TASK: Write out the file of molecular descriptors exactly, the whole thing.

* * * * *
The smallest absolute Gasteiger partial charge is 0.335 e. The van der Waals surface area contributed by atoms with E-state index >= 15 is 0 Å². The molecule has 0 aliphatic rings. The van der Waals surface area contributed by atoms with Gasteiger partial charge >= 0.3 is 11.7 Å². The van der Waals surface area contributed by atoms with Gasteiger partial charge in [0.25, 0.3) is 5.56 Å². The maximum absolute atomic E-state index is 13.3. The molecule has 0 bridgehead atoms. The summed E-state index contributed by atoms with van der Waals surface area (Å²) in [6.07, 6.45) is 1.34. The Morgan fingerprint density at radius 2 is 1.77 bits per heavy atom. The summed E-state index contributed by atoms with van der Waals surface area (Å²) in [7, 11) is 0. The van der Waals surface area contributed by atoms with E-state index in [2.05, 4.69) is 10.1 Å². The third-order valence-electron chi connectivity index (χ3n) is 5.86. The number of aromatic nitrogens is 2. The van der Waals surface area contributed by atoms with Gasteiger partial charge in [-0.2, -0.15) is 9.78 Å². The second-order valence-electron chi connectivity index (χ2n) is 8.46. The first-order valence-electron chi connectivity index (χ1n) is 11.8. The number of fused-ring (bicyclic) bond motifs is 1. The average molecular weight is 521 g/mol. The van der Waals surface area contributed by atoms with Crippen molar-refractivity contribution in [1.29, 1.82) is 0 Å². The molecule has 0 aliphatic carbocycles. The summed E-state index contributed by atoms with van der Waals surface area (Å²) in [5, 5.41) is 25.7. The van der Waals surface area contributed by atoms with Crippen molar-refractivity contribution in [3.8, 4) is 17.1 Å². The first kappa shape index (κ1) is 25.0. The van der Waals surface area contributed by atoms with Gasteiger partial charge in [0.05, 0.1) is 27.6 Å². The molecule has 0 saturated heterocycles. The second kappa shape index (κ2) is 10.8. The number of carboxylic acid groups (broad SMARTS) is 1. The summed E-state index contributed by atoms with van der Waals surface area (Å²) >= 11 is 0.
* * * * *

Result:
The smallest absolute Gasteiger partial charge is 0.335 e. The van der Waals surface area contributed by atoms with E-state index >= 15 is 0 Å². The molecule has 0 aliphatic rings. The van der Waals surface area contributed by atoms with Gasteiger partial charge >= 0.3 is 11.7 Å². The van der Waals surface area contributed by atoms with Gasteiger partial charge in [0.25, 0.3) is 5.56 Å². The maximum absolute atomic E-state index is 13.3. The molecule has 0 bridgehead atoms. The summed E-state index contributed by atoms with van der Waals surface area (Å²) in [6.07, 6.45) is 1.34. The Morgan fingerprint density at radius 2 is 1.77 bits per heavy atom. The summed E-state index contributed by atoms with van der Waals surface area (Å²) in [7, 11) is 0. The van der Waals surface area contributed by atoms with E-state index in [2.05, 4.69) is 10.1 Å². The third-order valence-electron chi connectivity index (χ3n) is 5.86. The number of aromatic nitrogens is 2. The van der Waals surface area contributed by atoms with Gasteiger partial charge in [-0.2, -0.15) is 9.78 Å². The second-order valence-electron chi connectivity index (χ2n) is 8.46. The first-order valence-electron chi connectivity index (χ1n) is 11.8. The number of fused-ring (bicyclic) bond motifs is 1. The average molecular weight is 521 g/mol. The van der Waals surface area contributed by atoms with Crippen molar-refractivity contribution in [1.29, 1.82) is 0 Å². The molecule has 0 aliphatic carbocycles. The summed E-state index contributed by atoms with van der Waals surface area (Å²) in [5, 5.41) is 25.7. The van der Waals surface area contributed by atoms with Crippen molar-refractivity contribution in [3.8, 4) is 17.1 Å². The first kappa shape index (κ1) is 25.0. The van der Waals surface area contributed by atoms with Gasteiger partial charge in [0.05, 0.1) is 27.6 Å². The molecule has 0 saturated heterocycles. The second kappa shape index (κ2) is 10.8. The number of carboxylic acid groups (broad SMARTS) is 1. The summed E-state index contributed by atoms with van der Waals surface area (Å²) >= 11 is 0.